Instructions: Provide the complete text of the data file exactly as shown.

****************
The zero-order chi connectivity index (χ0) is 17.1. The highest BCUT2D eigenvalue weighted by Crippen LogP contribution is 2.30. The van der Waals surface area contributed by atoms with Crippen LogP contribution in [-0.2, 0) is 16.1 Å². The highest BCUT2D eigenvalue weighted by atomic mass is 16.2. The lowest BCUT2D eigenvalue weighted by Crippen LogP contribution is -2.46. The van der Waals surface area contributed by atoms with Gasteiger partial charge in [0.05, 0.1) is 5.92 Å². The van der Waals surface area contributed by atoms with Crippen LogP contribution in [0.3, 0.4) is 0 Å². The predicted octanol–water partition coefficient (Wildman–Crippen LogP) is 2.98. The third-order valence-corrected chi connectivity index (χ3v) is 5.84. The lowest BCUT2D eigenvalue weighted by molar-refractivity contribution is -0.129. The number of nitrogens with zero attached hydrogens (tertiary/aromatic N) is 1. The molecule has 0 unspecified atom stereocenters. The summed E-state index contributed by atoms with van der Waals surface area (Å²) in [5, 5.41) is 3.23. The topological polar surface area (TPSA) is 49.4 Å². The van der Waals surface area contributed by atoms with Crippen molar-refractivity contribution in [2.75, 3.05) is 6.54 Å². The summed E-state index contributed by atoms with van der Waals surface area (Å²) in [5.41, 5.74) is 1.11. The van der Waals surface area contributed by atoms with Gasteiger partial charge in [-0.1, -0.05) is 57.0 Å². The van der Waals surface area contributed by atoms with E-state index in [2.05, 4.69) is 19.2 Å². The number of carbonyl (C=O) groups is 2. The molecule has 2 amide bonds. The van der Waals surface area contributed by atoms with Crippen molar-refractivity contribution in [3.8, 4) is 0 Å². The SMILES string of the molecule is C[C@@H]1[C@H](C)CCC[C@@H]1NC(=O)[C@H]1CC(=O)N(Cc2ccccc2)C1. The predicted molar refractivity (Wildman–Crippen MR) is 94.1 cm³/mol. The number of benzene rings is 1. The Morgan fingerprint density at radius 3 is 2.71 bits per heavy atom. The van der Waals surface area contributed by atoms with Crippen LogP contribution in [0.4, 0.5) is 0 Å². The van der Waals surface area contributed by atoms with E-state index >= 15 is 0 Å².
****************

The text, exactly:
The zero-order chi connectivity index (χ0) is 17.1. The highest BCUT2D eigenvalue weighted by Crippen LogP contribution is 2.30. The van der Waals surface area contributed by atoms with Crippen LogP contribution in [-0.2, 0) is 16.1 Å². The highest BCUT2D eigenvalue weighted by atomic mass is 16.2. The lowest BCUT2D eigenvalue weighted by Crippen LogP contribution is -2.46. The van der Waals surface area contributed by atoms with Gasteiger partial charge in [0.05, 0.1) is 5.92 Å². The van der Waals surface area contributed by atoms with Crippen LogP contribution in [0.3, 0.4) is 0 Å². The predicted octanol–water partition coefficient (Wildman–Crippen LogP) is 2.98. The third-order valence-corrected chi connectivity index (χ3v) is 5.84. The lowest BCUT2D eigenvalue weighted by molar-refractivity contribution is -0.129. The number of nitrogens with zero attached hydrogens (tertiary/aromatic N) is 1. The molecule has 0 unspecified atom stereocenters. The summed E-state index contributed by atoms with van der Waals surface area (Å²) in [5, 5.41) is 3.23. The topological polar surface area (TPSA) is 49.4 Å². The van der Waals surface area contributed by atoms with Crippen molar-refractivity contribution in [2.75, 3.05) is 6.54 Å². The summed E-state index contributed by atoms with van der Waals surface area (Å²) in [5.41, 5.74) is 1.11. The van der Waals surface area contributed by atoms with Gasteiger partial charge in [-0.1, -0.05) is 57.0 Å². The van der Waals surface area contributed by atoms with E-state index in [2.05, 4.69) is 19.2 Å². The number of carbonyl (C=O) groups is 2. The molecule has 2 amide bonds. The van der Waals surface area contributed by atoms with Crippen molar-refractivity contribution in [3.8, 4) is 0 Å². The SMILES string of the molecule is C[C@@H]1[C@H](C)CCC[C@@H]1NC(=O)[C@H]1CC(=O)N(Cc2ccccc2)C1. The predicted molar refractivity (Wildman–Crippen MR) is 94.1 cm³/mol. The number of benzene rings is 1. The Morgan fingerprint density at radius 3 is 2.71 bits per heavy atom. The van der Waals surface area contributed by atoms with Crippen LogP contribution in [0.4, 0.5) is 0 Å². The van der Waals surface area contributed by atoms with E-state index >= 15 is 0 Å².